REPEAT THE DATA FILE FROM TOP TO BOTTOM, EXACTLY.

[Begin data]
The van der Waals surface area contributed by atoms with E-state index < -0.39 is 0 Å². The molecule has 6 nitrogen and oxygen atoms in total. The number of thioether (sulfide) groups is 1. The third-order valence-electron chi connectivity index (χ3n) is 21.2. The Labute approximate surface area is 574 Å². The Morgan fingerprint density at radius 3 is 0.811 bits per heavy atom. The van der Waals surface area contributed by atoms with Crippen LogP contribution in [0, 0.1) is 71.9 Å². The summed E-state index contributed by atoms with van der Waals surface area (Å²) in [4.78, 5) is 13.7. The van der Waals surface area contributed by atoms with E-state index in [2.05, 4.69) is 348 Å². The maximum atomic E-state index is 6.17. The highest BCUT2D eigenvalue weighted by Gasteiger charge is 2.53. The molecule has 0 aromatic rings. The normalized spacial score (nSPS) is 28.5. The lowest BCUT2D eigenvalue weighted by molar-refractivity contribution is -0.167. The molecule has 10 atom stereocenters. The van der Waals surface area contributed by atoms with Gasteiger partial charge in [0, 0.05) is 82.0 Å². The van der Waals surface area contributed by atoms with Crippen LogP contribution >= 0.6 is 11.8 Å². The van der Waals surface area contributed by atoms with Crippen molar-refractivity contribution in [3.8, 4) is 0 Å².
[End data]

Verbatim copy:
The van der Waals surface area contributed by atoms with E-state index < -0.39 is 0 Å². The molecule has 6 nitrogen and oxygen atoms in total. The number of thioether (sulfide) groups is 1. The third-order valence-electron chi connectivity index (χ3n) is 21.2. The Labute approximate surface area is 574 Å². The Morgan fingerprint density at radius 3 is 0.811 bits per heavy atom. The van der Waals surface area contributed by atoms with Crippen LogP contribution in [0, 0.1) is 71.9 Å². The summed E-state index contributed by atoms with van der Waals surface area (Å²) in [4.78, 5) is 13.7. The van der Waals surface area contributed by atoms with E-state index in [2.05, 4.69) is 348 Å². The maximum atomic E-state index is 6.17. The highest BCUT2D eigenvalue weighted by Gasteiger charge is 2.53. The molecule has 0 aromatic rings. The normalized spacial score (nSPS) is 28.5. The lowest BCUT2D eigenvalue weighted by molar-refractivity contribution is -0.167. The molecule has 10 atom stereocenters. The van der Waals surface area contributed by atoms with Gasteiger partial charge in [0, 0.05) is 82.0 Å². The van der Waals surface area contributed by atoms with Crippen LogP contribution >= 0.6 is 11.8 Å². The van der Waals surface area contributed by atoms with Crippen molar-refractivity contribution in [3.8, 4) is 0 Å².